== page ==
Review Summary: A patchy return, but one which hits more often than it misses.
Although they're a popular and acclaimed outfit in their own right, it's fair to say Camera Obscura's career do date has been dominated - and to an extent undermined - by constant comparisons with another member of Glaswegian pop's elite. It's an association that's haunted them ever since Stuart Murdoch handled production duties on debut LP Biggest Bluest Hi Fi
, to the extent that you'd be hard pressed to find a single review in the past 12 years which doesn't make use of the words "Belle and Sebastian" - this one now included. In fairness, the parallels are understandable, especially after Murdoch and company's mid-'00s radio-friendly makeover, but it's still an unread and rather dismissive method of evaluating a group who over the years have done more than enough to carve their own sonic identity.
Perhaps this lack of recognition on their own merits operates at the center of Tracyanne Campbell's mind when stating her new year's resolution is "to write something of value;" a lyrical claim which opens the fifth, and probably finest track on her band's latest full-length. A wistful semi-ballad of almost inexpressible charm, the song finds the singer's yearning voice wrapped in a dense, consolatory bed of synths and emotive guitar licks, and perhaps does more than any to highlight the key elements which set Camera Obscura apart from their spiritual forebears. Whereas both acts purvey an enchanting, somewhat whimsical brand of guitar pop, and have regularly been attributed the dreaded "twee" tag, Murdoch's writing has always been built around characters and themes of dreams and adolescence. By contrast, Campbell's songs pursue well worn topics such as love and heartbreak, yet present them within a truly one-of-a-kind classic template that's high on both retro vibes and traces of romanticism.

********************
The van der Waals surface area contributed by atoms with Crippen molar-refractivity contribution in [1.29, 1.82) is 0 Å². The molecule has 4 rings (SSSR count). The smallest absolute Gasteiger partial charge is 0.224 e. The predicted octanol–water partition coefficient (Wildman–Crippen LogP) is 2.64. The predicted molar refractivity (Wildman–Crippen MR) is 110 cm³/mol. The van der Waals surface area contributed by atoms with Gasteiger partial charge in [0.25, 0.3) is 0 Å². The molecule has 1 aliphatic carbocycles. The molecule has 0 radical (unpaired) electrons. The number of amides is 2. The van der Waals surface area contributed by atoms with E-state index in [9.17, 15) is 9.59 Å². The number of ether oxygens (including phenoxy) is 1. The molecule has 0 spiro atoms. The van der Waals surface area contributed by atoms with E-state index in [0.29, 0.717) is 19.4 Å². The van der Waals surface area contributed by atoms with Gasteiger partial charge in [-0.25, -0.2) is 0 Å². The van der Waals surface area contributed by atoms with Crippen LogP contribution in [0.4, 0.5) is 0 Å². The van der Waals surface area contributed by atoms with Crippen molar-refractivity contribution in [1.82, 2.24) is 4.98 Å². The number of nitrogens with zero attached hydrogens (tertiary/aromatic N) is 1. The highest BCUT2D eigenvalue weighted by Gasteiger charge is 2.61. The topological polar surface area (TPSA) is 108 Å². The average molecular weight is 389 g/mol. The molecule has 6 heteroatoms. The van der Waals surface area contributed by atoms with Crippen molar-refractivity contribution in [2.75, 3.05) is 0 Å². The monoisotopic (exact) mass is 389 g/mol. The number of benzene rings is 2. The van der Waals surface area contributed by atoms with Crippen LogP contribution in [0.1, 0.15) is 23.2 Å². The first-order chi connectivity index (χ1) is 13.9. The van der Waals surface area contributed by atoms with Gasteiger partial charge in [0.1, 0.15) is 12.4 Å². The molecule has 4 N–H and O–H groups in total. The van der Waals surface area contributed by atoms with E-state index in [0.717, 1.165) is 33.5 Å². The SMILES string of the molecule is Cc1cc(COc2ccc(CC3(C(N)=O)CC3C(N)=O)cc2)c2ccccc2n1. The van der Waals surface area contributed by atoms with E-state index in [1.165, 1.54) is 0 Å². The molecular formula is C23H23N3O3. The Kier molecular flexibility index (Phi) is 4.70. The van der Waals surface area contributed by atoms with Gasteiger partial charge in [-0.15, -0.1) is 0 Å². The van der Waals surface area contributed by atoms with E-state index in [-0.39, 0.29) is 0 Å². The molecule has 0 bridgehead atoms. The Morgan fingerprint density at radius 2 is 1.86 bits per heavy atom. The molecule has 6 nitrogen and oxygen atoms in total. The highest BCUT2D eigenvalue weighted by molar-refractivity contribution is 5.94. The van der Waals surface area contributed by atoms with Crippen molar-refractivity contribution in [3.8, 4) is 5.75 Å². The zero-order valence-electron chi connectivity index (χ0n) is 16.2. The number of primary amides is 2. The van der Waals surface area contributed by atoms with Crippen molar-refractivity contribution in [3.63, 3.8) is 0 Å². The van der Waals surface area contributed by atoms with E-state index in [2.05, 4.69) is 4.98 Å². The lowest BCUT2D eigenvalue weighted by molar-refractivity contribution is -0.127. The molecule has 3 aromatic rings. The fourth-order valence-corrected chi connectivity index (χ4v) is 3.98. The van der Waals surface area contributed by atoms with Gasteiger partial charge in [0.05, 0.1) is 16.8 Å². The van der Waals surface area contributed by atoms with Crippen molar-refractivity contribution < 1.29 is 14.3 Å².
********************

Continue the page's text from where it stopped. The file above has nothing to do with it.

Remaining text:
Perhaps the most obvious display of this approach comes in 'This Is Love (Feels Alright),' a delightful moonlight waltz which effectively opens proceedings in a sea of sax and electronic subtleties. It's not wholly indicative of Desire Lines
overall direction (less innocent, and more direct cuts such as 'Troublemaker' and 'Do It Again' instead tend to take center stage), but what it does do is provide a gorgeous exhibit of the immensely tasteful and alluring niche in which they're now well established. That formula is again found excelling on 'Break It To You Gently,' a seemingly effortless prime-time nugget which houses one of their most polished radio-ready choruses.
Truth be told, that particular number stands out like a beacon in a second half that's largely Camera Obscura by numbers, an issue which plagues the record and prevents it from being the emphatic singing and dancing success many will have hoped for after a four year absence. Still, for every uneventful slumber like 'I Missed Your Party' there's almost always a moment which showcases precisely why Campbell and her troupe have become a Glaswegian institution in its own right. Indeed, with Belle & Sebastian still on their own extended break, and newer Scottish pop sensations like Chvrches still finding their feet, this could be an ideal time for Camera Obscura to shine, and in fits and starts Desire Lines
finds them doing just that.